11 disgusting facts about a massive dam project just approved in Chile

Rio Baker, Chilean Patagonia. The scale of this watershed, and its purity, exist in very few places left on earth. Photo by Germán Póo-Caamaño.

Yesterday afternoon 12 members of a local environmental committee unanimously** approved Hidroaysén, the largest hydroelectric project in the history of Chile.

*UPDATE: Please see our new photo essay of what could be lost in this area–shots of the most epic terrain in Patagonia put together by Pulitzer Prize winner and National Geographic photographer Jack Dykinga, two-time World Press winner and Prince’s Rainforest Project Award winner Daniel Beltra, award-winning filmmaker and photographer Jeff Foott, award-winning photographer Bridget Besaw, and Emmy-winning videographer Edgar Boyles.*

THIS IS A particularly gnarly example of how multinational corporations can dictate policy-making, basically shitting on public opinion, long-term environmental and economic considerations, and most of all the the local people.

My colleague Eileen Smith lives in Santiago and reported from the demonstrations following the decision. Within 30 minutes of the protestors gathering, police drove four buses along the curve of the street to block the demonstration from view by the commuting public, and then fired water cannons and tear gas into the crowd when protesters attempted to cross the street from Plaza Italia.

The protestors, chanting Piñera, entiende, Patagonia no se vende (Piñera (president of the Republic), understand, Patagonia is not for sale), expressed what’s so wrong about the project, that it’s essentially selling off irreplaceable Patagonian land and water. Here are 11 facts of this project:

1. The policies that set the stage for the dam go back to Chile’s military dictatorship.

Chile’s Constitution and Water Code, signed during the Pinochet dictatorship in 1981, established a privatized freshwater market under which water rights are bought, sold and traded as commodities in perpetuity. Rights to massive watersheds were purchased by multinational corporations such as Gener (US), Xstrata Copper (Swiss), and Endesa (Spain, Italy).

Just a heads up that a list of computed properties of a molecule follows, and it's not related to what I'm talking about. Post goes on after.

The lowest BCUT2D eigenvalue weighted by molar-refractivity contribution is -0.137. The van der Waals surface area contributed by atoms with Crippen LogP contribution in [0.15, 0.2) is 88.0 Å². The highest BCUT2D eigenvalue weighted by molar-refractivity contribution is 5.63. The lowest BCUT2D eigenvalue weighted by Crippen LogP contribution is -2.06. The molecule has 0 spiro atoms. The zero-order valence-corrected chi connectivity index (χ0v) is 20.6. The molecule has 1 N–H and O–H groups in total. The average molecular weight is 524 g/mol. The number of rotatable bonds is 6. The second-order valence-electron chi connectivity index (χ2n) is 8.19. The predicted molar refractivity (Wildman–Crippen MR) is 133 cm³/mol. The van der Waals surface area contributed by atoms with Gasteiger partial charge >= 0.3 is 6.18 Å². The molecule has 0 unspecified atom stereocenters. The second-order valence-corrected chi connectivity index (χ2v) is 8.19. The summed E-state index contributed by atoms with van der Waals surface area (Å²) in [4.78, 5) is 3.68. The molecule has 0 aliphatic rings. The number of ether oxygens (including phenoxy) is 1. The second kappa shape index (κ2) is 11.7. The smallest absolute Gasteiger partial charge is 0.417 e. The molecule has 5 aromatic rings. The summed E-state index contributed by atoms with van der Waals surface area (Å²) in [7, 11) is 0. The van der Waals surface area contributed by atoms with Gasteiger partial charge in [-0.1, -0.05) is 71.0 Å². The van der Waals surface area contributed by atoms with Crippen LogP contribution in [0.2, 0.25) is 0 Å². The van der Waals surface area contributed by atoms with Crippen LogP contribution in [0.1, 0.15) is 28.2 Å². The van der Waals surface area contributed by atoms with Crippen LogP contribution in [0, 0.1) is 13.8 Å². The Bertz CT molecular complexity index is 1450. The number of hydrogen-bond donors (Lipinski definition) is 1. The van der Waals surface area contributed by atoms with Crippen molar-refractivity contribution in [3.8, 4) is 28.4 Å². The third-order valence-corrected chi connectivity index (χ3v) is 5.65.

2. As a project controlled by outside corporations, there is little in the way of direct accountability for environmental impact.

Hidroaysén is a joint venture of Chilean corporations Colbún and Endesa, however these companies are controlled by Endesa Spain, which is a property of the Italian corporation Inel. Whatever happens as a result of the dams, it’s far “out of sight, out of mind” for stockholders and officers on a different continent.

3. Hidroaysén’s approval came in the face of mass opposition.

61% of Chileans polled opposed the project.

4. Hidroaysén used a “terror campaign” to try to sell the project to the public.

The media campaign, launched in 2010, told Chileans that they’d be “left in the dark” unless they approved the project, which, as tweeted by Rodrigo Miranda, secretary general of Chile’s national journalists association, “brought back memories of the 1988 ‘Yes’ campaign waged by Pinochet.”

5. The scale of the project forever alters one of the world’s last “reserves” of pristine wilderness.

The project consists of 5 different dams, which once constructed, will flood an area the size of Manhattan (part of which includes a national park). In addition, the clear cutting necessary for the transmission line will be one of the longest in history, some 1,400 miles – roughly equivalent to the entire West Coast of the United States, much of it going through virgin forest and pristine Patagonian wilderness. In addition:

6. The area traversed by the transmission lines is one of the most seismically-active in the world.

From International Rivers:

“The region in which the project would be located, Aysen, has recently experienced damaging seismic events. Despite the existence of numerous fault lines and other unstable geology in the region, the EIA [environmental study] did not even attempt to describe potential seismic risks that could lead to catastrophic loss of life in the areas where the dams and related structures would be located.”

7. The environmental study submitted by Hidroaysén was basically a joke.

The lack of seismic considerations were among more than 3,000 issues identified in the EIA by the 32 public services which participated in its review (International Rivers). Other considerations insufficiently examined or completely left out of the study include:

*Flooding levels
*Soil impact
*Precise geographic information
*Landslides and other hydrological impact
*Social impact (including relocation of people)
*Impact on local tourism
*Impact on Flora / Fauna

8. There are violations of laws on protected areas.

The project will impact 6 national parks, 11 national reserves, 12 important conservation sites, and 16 wetlands. As reported in International Rivers, “It is improper under Chilean law for an EIA to propose plans that would violate the law or to ignore the clear potential that these plans would violate Chilean law.”